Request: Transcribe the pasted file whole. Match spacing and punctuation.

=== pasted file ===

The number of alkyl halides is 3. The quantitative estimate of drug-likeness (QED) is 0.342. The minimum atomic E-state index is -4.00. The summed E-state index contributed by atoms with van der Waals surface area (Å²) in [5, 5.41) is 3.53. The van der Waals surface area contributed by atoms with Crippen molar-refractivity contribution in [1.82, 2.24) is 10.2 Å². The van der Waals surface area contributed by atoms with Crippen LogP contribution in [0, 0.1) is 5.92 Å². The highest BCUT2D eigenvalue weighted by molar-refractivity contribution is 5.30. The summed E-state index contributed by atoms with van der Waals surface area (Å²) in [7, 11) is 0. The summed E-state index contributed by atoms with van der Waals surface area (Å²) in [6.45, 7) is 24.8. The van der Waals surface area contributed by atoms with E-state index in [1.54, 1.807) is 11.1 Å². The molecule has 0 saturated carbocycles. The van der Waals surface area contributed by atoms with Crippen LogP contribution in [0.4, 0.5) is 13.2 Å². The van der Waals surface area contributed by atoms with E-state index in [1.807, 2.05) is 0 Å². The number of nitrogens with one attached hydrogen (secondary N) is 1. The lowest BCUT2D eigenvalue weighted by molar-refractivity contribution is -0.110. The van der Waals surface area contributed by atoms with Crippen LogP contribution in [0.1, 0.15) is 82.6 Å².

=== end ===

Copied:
The number of alkyl halides is 3. The quantitative estimate of drug-likeness (QED) is 0.342. The minimum atomic E-state index is -4.00. The summed E-state index contributed by atoms with van der Waals surface area (Å²) in [5, 5.41) is 3.53. The van der Waals surface area contributed by atoms with Crippen molar-refractivity contribution in [1.82, 2.24) is 10.2 Å². The van der Waals surface area contributed by atoms with Crippen LogP contribution in [0, 0.1) is 5.92 Å². The highest BCUT2D eigenvalue weighted by molar-refractivity contribution is 5.30. The summed E-state index contributed by atoms with van der Waals surface area (Å²) in [7, 11) is 0. The summed E-state index contributed by atoms with van der Waals surface area (Å²) in [6.45, 7) is 24.8. The van der Waals surface area contributed by atoms with E-state index in [1.54, 1.807) is 11.1 Å². The molecule has 0 saturated carbocycles. The van der Waals surface area contributed by atoms with Crippen LogP contribution in [0.4, 0.5) is 13.2 Å². The van der Waals surface area contributed by atoms with E-state index in [1.807, 2.05) is 0 Å². The number of nitrogens with one attached hydrogen (secondary N) is 1. The lowest BCUT2D eigenvalue weighted by molar-refractivity contribution is -0.110. The van der Waals surface area contributed by atoms with Crippen LogP contribution in [0.1, 0.15) is 82.6 Å².